Wetlands

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Wetlands are part of the foundation of our nation's water resources and are vital to the health of waterways and communities that surround them. There are eight different types of wetlands in the state of Minnesota. In Rochester, you can find six of these wetland types: shallow marshes, shallow open water, shrub swamps, wooded swamps, seasonal basins, and wet meadows. (The two you will not find in Rochester are bogs and deep marshes.) There are approximately 800 acres* of wetlands within Rochester city-limits, which equates to 2-3% of the ground cover. *This number is dependent upon the season.

The Minnesota Department of Natural Resources (DNR) estimates there are about 10.62 million acres of wetlands remaining in Minnesota. Unfortunately this number is about half of what was originally found in the state. Even with the drastic decrease in the number of wetlands, the state of Minnesota is second only to Florida (among the contiguous states) in the diversity and extent of wetlands.

In this section:


Importance of Wetlands

A wetland is described as an area with mostly wet soils, water either above or just beneath the surface of the ground, and vegetation that is adapted to grow in wet conditions. Wetlands are very important for multiple reasons:

  • Erosion Control
    Wetlands reduce erosion along lakes and stream banks by reducing the forces associated with moving water.
  • Flood Control
    Wetlands slow runoff water down and store water intense rain storms and times of snow melt. This then helps to minimize the frequency in which streams and rivers reach catastrophic flood levels.
  • Habitat
    Wildlife of all shapes and sizes depend on wetlands for food sources, resting spots, protection from predators, and spawning or rearing their young. 43% of threatened or endangered species, including plants and animals, live in or depend upon wetlands.
  • Groundwater Support
    By detaining surface waters that would otherwise quickly flow away, water in wetlands can instead percolate into the ground. Some wetlands receive groundwater during dry period which then helps reduce the impact of short term droughts.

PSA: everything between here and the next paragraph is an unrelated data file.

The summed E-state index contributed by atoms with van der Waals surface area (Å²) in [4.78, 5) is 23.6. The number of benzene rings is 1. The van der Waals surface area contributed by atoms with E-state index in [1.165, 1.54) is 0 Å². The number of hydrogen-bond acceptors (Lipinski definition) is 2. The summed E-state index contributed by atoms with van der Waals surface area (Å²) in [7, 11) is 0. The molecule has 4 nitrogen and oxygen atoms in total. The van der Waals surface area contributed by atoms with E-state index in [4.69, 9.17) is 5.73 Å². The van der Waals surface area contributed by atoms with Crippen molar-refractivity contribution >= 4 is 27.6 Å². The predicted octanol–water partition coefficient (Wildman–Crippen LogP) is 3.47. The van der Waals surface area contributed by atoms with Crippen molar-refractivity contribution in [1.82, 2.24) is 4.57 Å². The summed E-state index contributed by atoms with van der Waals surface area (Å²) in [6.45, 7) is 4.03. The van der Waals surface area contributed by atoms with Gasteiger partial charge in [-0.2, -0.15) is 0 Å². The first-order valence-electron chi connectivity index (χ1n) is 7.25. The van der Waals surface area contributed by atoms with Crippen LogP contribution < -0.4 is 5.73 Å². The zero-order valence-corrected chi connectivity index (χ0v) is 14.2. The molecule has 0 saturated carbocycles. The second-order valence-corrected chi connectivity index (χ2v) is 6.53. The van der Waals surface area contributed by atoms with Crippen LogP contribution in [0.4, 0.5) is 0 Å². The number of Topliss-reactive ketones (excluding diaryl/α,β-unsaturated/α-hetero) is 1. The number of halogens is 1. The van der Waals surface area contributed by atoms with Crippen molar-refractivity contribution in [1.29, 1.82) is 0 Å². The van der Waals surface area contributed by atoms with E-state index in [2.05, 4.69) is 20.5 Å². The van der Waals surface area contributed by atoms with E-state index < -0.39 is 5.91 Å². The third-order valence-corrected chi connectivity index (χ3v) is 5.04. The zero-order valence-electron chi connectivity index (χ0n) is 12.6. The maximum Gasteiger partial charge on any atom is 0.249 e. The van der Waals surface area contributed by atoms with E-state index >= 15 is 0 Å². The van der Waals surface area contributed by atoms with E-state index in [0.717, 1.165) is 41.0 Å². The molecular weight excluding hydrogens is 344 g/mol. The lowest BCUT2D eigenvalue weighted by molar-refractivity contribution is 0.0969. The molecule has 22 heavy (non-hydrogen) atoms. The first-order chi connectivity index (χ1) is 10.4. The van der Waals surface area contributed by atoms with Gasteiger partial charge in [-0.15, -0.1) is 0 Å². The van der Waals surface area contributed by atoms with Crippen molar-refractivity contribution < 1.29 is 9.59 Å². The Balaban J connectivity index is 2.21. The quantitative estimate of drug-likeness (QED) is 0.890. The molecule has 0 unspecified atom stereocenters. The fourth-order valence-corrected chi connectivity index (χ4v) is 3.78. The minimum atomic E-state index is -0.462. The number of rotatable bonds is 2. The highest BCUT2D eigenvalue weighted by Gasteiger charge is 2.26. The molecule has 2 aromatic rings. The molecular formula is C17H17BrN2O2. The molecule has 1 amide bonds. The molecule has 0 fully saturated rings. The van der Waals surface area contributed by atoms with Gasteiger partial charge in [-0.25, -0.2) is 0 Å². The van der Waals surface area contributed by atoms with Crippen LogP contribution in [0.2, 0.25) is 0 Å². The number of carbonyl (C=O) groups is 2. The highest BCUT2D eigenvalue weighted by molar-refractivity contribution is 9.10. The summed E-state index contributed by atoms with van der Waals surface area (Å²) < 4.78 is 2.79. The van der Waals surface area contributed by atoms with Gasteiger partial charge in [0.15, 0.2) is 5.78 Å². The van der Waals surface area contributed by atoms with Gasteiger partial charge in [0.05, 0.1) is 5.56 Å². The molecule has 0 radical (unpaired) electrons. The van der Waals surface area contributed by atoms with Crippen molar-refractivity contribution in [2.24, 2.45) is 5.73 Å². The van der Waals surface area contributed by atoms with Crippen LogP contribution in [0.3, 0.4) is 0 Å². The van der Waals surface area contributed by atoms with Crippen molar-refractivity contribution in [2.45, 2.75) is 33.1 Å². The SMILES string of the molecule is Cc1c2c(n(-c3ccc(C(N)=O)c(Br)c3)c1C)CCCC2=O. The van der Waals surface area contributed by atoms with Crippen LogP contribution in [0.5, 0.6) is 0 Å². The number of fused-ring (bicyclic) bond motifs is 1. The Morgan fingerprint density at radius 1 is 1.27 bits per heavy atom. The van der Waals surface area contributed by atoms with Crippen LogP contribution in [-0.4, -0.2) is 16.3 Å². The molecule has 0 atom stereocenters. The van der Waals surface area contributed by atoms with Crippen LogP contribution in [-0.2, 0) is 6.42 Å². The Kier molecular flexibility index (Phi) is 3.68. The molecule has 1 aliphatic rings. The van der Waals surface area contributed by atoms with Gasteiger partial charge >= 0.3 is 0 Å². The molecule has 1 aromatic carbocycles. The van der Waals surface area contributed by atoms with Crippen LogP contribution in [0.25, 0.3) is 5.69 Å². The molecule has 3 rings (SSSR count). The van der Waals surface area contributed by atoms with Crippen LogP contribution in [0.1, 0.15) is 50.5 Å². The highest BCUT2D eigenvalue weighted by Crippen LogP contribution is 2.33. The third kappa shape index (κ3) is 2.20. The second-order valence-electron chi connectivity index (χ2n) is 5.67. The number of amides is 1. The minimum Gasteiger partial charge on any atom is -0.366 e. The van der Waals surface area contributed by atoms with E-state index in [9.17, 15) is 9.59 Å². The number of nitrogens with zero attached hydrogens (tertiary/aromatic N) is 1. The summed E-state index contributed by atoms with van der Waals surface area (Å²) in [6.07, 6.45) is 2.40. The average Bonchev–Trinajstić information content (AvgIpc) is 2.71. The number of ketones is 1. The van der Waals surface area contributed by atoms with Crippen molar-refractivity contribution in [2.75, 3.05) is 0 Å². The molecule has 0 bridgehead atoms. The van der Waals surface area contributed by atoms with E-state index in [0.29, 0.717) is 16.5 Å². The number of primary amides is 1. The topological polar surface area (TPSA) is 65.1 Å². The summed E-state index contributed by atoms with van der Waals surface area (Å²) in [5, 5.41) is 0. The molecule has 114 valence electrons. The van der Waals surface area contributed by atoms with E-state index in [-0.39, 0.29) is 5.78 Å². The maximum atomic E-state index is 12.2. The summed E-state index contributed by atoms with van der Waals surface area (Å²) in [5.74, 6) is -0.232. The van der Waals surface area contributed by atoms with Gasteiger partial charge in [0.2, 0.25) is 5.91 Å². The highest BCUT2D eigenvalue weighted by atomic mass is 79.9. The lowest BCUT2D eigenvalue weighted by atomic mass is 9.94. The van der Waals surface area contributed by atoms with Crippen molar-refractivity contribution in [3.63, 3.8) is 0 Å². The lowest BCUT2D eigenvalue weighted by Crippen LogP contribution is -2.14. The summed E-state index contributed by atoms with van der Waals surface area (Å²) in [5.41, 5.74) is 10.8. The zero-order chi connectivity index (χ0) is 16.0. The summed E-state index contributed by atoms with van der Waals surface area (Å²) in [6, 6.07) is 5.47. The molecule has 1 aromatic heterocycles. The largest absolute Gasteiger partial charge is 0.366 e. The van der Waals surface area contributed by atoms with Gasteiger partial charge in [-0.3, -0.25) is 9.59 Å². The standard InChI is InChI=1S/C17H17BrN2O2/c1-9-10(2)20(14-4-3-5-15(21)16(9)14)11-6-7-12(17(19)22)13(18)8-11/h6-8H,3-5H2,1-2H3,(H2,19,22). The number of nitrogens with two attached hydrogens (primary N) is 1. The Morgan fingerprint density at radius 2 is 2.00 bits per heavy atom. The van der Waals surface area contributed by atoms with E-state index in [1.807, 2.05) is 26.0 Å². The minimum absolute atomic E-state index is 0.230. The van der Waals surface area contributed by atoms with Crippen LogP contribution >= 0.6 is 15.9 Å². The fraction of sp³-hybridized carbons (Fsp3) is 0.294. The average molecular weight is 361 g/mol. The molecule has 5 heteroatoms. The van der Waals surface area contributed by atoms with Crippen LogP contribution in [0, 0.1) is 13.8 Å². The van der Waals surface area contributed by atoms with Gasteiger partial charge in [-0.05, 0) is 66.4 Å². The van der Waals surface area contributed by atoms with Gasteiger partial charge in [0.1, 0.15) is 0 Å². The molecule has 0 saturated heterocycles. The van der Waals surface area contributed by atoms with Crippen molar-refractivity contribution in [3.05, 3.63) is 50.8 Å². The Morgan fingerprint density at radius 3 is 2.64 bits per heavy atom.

• Natural Filter
    When water is trapped and held in a wetland, nutrients and pollutants become stored in the soils which results in cleaner water flowing into the body of water beyond or below the wetland. Vegetation, like cattails, can absorb some of the pollutants that remain in the soil. Wetlands also moderate water flows, providing time for sediments to settle out before water is released, resulting in cleaner waters.
  • Recreation
    Wetlands provide opportunities for outdoor recreational pursuits including canoeing, fishing, hunting, birding and exploration.
  • Income
    Wetlands provide economic commodities such as cranberries, wild rice, and fish. Additionally, developments benefit from the spatial amenities wetlands can provide.

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Calcareous Fens

Calcareous fens are one of the rarest natural communities in the United States. These unique wetlands, which are a type of wet meadow, are fed by mineral-rich groundwater and have little inflow of surface runoff. Fens are highly diverse with over 100 different plant species, some of which are rare, threatened or endangered.

Fen Fun Facts:

  • Fens comprise only 0.03% of all wetlands in Minnesota, making them a very rare type of wetland.
  • Of Minnesota's 53,775,155 total acres, fens cover only 4,000 acres - this is equal to 0.007%!
  • Biodiversity is high in fens. Almost 20% of the plant species found throughout Olmsted County are found in our fens.
  • Fens are home to rare, threatened, and endangered amphibians, reptiles, snails, and butterflies.
  • Olmsted County has the third highest number of inventoried fens in the state. 10 of the state's 200 fens are found here.
  • There are 4 known fens located with the city limits of Rochester.

Learn more about fens in the handouts below:

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Constructed Wetlands

Constructed wetlands, including floating wetlands, are designed to mimic natural bogs and can help clean nutrient-polluted water. Native plants and microorganisms grow through the recycled plastic matrix and act as a natural filtration system for the lake. The wetland also creates habitat above and below the surface of the water, providing a haven for fish, turtles, insects and birds.

You can see floating wetlands in Silver Lake, the Quarry Hill pond, and in a handful of stormwater ponds across Rochester. These floating wetlands have a base made of recycled plastic that is then covered in soil and wrapped in burlap. Native plants are placed into soil-filled cavities and fencing is installed to prevent geese and muskrats from damaging the plants.

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Resources

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